Although I married one of the best missionaries in the world, and although twenty of our more than twenty-seven years of life together have been spent in India, I still feel incompetent in the role of missionary wife. But my own experience, as well as that of those who have come under my observation, may be of help to those younger missionary wives who find themselves launched upon this unique career. When I was a child in Sweden, my mother would often repeat pertinent proverbs which, later in life, I found to be true. Translated, one of them goes like this: "You must learn as long as you live, and be spanked as long as you learn." Many of the "spankings" we get in life could be avoided and would be unnecessary if we would but learn our lesson from two or three experiences. When we fail in our endeavors, it is usually because we have not taken time to sit at the feet of the Master Teacher. He therefore has to give us the same lessons over and over.
Pastor A. E. Rawson of South India once said at a farewell gathering for some missionaries who were going home on furlough, "A missionary's wife must be a four-in-one wife." He then enumerated the qualities of love, courage, faith, and piety. Without these, true mission service would be impossible. Had I anything to do with the board who select the missionary recruits, I would caution them to scrutinize the potential missionary wife very closely for these four qualities.
It is often truly said that a wife is the making or the breaking of a man. The reverse is equally true,—the husband is the making of the wife. The two must be one in every sense of the word. The one must complement the other. The missionary wife whose heart is filled with the pure and undefiled love of God will surely be the making of her husband, and a help and blessing to everyone with whom she comes in contact. A missionary is only half a missionary if his wife is not with him one hundred per cent in everything he does.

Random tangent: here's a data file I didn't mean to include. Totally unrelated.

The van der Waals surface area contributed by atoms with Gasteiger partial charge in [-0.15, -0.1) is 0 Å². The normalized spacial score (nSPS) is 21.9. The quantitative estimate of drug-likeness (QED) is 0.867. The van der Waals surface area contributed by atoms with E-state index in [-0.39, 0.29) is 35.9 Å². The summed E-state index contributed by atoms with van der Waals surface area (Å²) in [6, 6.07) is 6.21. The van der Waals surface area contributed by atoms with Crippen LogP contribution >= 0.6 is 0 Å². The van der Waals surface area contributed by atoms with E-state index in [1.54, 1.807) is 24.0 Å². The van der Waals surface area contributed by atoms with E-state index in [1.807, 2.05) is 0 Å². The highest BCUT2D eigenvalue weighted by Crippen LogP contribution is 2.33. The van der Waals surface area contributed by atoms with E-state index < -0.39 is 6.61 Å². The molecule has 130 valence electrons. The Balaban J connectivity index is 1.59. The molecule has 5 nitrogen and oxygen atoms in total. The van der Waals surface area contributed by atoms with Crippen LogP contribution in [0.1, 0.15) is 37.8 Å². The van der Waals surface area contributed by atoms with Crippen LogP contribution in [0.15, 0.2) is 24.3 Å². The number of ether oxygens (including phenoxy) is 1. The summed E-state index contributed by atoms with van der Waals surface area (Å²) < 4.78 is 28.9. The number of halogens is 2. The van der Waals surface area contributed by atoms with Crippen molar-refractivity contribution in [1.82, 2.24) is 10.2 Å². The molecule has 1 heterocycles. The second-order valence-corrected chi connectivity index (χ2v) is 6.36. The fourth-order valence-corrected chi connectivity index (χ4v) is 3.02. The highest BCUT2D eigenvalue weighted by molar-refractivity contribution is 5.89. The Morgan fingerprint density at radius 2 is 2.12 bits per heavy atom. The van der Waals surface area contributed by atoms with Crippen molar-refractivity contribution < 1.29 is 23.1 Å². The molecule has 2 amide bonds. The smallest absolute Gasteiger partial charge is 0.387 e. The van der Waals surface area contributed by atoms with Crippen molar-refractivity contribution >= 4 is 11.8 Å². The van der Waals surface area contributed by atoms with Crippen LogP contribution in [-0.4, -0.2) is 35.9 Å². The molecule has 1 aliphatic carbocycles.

We are told to "Sing praises unto the Lord," and so we do every Sabbath. And I believe with all my heart that God loves to hear us.
But I also believe that we should sing praises to our companions, and the "song" will lighten the burden, especially in the mission field where one man usually has to do the work of two or three. He is perhaps out preaching, or teaching in the school, or traveling, or treating the sick, or supervising projects of different kinds, and he comes home tired. With a sigh he says, "It's great to be home again where I can get a bath and a decent meal and have a good bed to sleep in. I believe I shall go right to bed after supper, I am so tired."
I hope that if the wife has been at home all day, or many days, with no one but the children and the native servant to talk with, she does not feel sorry for herself, thinking, "I wish he would visit with we a while." I hope she lets him go to bed and have a good rest.
The Indian wives worship their husbands. I am not advocating that we should worship ours in that fashion, but I am in harmony with the spirit of that young missionary wife in India who greeted her husband with, "Daddy, you stand right there, while I worship you." Then she threw her arms about his neck and kissed him, and put her arm in his while they walked to the table and sat down to the meal with their children. I am sure that loving greeting helped him to be more kind both in the home and out of it.